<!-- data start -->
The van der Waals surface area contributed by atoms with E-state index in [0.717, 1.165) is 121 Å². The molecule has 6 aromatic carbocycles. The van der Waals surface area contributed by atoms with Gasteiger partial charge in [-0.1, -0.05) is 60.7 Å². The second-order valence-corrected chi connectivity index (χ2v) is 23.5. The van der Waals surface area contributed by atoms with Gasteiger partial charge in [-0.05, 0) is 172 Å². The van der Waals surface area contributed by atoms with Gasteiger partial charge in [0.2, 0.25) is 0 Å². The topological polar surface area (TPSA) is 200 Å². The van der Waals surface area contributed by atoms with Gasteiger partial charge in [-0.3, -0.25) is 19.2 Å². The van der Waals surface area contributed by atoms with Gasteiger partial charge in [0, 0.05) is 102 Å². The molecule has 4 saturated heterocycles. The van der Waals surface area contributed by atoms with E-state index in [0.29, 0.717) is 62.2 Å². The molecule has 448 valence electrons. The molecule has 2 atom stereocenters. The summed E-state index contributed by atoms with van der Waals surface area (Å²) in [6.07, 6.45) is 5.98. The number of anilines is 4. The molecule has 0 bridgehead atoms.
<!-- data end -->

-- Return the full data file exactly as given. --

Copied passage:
The van der Waals surface area contributed by atoms with E-state index in [0.717, 1.165) is 121 Å². The molecule has 6 aromatic carbocycles. The van der Waals surface area contributed by atoms with Gasteiger partial charge in [-0.1, -0.05) is 60.7 Å². The second-order valence-corrected chi connectivity index (χ2v) is 23.5. The van der Waals surface area contributed by atoms with Gasteiger partial charge in [-0.05, 0) is 172 Å². The van der Waals surface area contributed by atoms with Gasteiger partial charge in [0.2, 0.25) is 0 Å². The topological polar surface area (TPSA) is 200 Å². The van der Waals surface area contributed by atoms with Gasteiger partial charge in [-0.3, -0.25) is 19.2 Å². The van der Waals surface area contributed by atoms with Gasteiger partial charge in [0, 0.05) is 102 Å². The molecule has 4 saturated heterocycles. The van der Waals surface area contributed by atoms with E-state index in [0.29, 0.717) is 62.2 Å². The molecule has 448 valence electrons. The molecule has 2 atom stereocenters. The summed E-state index contributed by atoms with van der Waals surface area (Å²) in [6.07, 6.45) is 5.98. The number of anilines is 4. The molecule has 0 bridgehead atoms.